Realism in wargames

The short version of my discussion about realism in wargames is: “There isn’t any.” That may not be entirely true, but it’s a pretty good approximation. This doesn’t stop people from trying to make wargames realistic, though.

When I use the word “realism” I include “verisimilitude,” by which I mean the degree of similarity to fictitious works (even though I now see that may not be exactly what verisimilitude means). Wargames attempting to recreate the War of the Ring or the Battle of the Five Armies can get it just as right or wrong as recreations of the Battle of Thermopylae or the Battle of the Bulge. On the other hand, by “wargame” I’m only referring to board games and miniature games, not video games.

The idea of making a game realistic treats the game as a simulation. But a simulation of what? Different game designers emphasize correctness and realism in different areas, while accepting a greater degree of abstraction in other areas. This can result in very different gameplay for different games.

The most visible kind of realism is in the way the game pieces look. Eurogames and board game wargames typically use very abstract pieces: wooden cubes or square cardboard counters. Ameritrash games emphasize the look of the game and usually include molded plastic figures to represent troops. Using pieces which look realistic is the main reason to play a miniatures game instead of a board game.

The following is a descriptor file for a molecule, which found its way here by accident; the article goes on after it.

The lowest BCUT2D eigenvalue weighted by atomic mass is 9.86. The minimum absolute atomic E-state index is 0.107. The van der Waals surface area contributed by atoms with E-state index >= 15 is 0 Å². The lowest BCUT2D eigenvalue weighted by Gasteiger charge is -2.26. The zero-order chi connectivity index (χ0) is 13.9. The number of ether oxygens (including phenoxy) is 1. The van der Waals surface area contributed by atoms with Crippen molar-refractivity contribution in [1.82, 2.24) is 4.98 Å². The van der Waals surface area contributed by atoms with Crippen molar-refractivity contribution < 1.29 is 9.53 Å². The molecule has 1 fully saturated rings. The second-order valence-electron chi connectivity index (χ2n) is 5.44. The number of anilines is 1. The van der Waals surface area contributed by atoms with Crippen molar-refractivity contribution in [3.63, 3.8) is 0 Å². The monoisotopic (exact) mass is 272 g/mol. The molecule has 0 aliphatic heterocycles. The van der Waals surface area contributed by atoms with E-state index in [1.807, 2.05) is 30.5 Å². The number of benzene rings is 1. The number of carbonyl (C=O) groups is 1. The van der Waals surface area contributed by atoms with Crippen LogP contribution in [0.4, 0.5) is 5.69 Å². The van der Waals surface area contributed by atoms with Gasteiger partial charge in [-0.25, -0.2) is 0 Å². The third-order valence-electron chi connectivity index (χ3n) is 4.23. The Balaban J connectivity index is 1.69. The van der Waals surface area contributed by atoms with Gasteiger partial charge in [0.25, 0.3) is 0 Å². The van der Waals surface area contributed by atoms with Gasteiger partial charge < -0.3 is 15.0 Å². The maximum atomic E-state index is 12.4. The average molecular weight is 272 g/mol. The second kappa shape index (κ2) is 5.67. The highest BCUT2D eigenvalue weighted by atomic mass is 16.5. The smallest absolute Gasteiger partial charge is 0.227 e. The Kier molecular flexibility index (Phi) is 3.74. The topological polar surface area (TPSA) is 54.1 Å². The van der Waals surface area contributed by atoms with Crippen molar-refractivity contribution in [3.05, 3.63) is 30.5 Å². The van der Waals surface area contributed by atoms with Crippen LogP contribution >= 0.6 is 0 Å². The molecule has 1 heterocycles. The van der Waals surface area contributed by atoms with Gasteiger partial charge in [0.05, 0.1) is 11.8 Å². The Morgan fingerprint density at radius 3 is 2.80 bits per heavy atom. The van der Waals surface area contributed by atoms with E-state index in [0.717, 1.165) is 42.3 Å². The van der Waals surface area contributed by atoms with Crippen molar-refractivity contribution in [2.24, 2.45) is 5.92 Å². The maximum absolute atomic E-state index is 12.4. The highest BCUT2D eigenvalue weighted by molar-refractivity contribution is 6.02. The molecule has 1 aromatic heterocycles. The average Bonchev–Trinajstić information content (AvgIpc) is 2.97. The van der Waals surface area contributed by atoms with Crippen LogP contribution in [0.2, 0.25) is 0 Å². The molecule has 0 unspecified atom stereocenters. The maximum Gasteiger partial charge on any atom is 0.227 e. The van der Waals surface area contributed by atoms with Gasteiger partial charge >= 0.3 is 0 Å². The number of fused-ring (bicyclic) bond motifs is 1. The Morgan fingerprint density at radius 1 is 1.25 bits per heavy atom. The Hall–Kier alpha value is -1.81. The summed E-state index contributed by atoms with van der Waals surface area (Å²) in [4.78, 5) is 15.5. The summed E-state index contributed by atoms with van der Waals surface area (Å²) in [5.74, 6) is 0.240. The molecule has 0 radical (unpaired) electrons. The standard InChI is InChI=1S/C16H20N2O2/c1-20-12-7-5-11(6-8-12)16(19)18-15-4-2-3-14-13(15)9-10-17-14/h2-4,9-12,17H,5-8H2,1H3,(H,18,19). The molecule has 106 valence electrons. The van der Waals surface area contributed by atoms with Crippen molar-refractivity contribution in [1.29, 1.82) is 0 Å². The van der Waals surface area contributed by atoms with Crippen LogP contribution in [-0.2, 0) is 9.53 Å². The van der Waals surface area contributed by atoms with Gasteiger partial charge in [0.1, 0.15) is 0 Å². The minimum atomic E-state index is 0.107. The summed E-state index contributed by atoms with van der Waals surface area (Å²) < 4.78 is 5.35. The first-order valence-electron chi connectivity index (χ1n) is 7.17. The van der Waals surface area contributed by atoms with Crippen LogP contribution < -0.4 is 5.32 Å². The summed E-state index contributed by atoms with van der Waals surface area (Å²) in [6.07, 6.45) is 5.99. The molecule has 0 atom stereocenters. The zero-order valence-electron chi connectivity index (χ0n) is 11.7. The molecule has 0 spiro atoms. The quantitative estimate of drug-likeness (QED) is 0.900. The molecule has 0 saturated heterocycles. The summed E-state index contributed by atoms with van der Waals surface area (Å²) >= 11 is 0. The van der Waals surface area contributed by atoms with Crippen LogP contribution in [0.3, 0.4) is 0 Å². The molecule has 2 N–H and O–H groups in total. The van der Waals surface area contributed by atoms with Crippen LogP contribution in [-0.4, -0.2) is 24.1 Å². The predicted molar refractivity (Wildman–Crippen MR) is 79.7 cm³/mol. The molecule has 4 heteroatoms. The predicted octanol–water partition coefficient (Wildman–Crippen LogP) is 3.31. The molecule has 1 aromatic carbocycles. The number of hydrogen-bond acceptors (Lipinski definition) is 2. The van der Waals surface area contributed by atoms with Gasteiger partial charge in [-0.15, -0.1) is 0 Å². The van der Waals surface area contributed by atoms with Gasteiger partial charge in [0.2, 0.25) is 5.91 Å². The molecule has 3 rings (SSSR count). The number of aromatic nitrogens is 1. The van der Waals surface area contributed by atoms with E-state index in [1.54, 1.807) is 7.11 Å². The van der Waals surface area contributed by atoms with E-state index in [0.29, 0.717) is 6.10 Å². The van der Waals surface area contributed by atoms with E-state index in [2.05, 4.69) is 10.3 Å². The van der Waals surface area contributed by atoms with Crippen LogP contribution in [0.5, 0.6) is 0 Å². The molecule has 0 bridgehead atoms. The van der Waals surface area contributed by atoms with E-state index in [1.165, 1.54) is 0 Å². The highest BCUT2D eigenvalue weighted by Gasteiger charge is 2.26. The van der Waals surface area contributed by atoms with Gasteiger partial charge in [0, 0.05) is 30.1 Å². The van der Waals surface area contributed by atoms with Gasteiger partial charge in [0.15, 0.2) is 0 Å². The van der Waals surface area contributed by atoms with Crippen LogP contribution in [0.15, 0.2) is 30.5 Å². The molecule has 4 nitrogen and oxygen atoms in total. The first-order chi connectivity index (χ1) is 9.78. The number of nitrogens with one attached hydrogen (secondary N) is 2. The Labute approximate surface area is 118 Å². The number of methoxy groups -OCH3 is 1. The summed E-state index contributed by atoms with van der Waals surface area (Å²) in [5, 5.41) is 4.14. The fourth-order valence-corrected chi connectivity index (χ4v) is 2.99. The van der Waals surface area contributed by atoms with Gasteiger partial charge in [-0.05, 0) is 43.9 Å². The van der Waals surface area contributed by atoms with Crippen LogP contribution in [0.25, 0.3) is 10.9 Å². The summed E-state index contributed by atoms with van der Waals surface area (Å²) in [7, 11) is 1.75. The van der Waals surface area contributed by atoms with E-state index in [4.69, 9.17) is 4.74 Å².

The way game pieces look doesn’t need to affect the way the game plays, even though sometimes it does. The visual differences define broad categories of games because they’re the first thing you see. To me, the more interesting difference is the way gameplay changes depending on how a game attempts to achieve realism.

Some wargames are described as “reductionist.” An army is reduced to a specific number of individual men and the machines and equipment they are using. Statistics are collected about the real life performance of these men and their equipment. The game defines strict time scales per turn and well-defined distances on the playing area. The hope is that if you introduce enough detail into the rules, accurate results of the battles they model will emerge (nevermind that whole die-rolling thing…).

I read a good statement of my main criticism of the reductionist school of game design: it confuses “detail” with “realism.” Fine details seem to provide justification for the results the game produces, but they also obscure areas where abstractions have been made, and hide the ways in which the game is unrealistic.

Some common flaws with reductionist games are:

  • they require fiddly rules with special cases for all details the game attempts to model